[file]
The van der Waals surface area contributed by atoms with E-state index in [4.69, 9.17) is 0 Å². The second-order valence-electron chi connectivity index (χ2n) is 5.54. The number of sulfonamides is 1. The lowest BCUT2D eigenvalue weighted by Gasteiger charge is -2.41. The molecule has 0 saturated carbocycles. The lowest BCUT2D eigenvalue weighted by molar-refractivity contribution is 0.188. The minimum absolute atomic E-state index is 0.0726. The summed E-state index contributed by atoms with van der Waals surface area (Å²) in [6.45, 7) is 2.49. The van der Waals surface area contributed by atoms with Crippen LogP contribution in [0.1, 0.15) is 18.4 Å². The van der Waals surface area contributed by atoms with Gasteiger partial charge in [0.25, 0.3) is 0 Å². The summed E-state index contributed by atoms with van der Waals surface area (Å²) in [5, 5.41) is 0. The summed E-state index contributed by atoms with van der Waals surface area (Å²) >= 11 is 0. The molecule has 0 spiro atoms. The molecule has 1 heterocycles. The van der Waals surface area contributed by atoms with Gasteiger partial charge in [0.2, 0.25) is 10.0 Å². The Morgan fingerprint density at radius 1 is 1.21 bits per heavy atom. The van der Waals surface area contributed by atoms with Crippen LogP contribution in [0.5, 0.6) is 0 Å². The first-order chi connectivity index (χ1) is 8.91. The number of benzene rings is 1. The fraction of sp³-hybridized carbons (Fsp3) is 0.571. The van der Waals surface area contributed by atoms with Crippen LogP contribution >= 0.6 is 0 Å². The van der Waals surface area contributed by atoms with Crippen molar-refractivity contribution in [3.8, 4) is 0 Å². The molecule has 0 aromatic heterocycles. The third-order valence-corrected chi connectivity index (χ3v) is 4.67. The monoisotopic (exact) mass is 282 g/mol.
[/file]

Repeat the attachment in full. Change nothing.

The van der Waals surface area contributed by atoms with E-state index in [4.69, 9.17) is 0 Å². The second-order valence-electron chi connectivity index (χ2n) is 5.54. The number of sulfonamides is 1. The lowest BCUT2D eigenvalue weighted by Gasteiger charge is -2.41. The molecule has 0 saturated carbocycles. The lowest BCUT2D eigenvalue weighted by molar-refractivity contribution is 0.188. The minimum absolute atomic E-state index is 0.0726. The summed E-state index contributed by atoms with van der Waals surface area (Å²) in [6.45, 7) is 2.49. The van der Waals surface area contributed by atoms with Crippen LogP contribution in [0.1, 0.15) is 18.4 Å². The van der Waals surface area contributed by atoms with Gasteiger partial charge in [0.25, 0.3) is 0 Å². The summed E-state index contributed by atoms with van der Waals surface area (Å²) in [5, 5.41) is 0. The summed E-state index contributed by atoms with van der Waals surface area (Å²) >= 11 is 0. The molecule has 0 spiro atoms. The molecule has 1 heterocycles. The van der Waals surface area contributed by atoms with Gasteiger partial charge in [0.2, 0.25) is 10.0 Å². The Morgan fingerprint density at radius 1 is 1.21 bits per heavy atom. The van der Waals surface area contributed by atoms with Crippen LogP contribution in [0.5, 0.6) is 0 Å². The first-order chi connectivity index (χ1) is 8.91. The number of benzene rings is 1. The fraction of sp³-hybridized carbons (Fsp3) is 0.571. The van der Waals surface area contributed by atoms with Crippen LogP contribution >= 0.6 is 0 Å². The van der Waals surface area contributed by atoms with Crippen molar-refractivity contribution in [3.8, 4) is 0 Å². The molecule has 0 aromatic heterocycles. The third-order valence-corrected chi connectivity index (χ3v) is 4.67. The monoisotopic (exact) mass is 282 g/mol.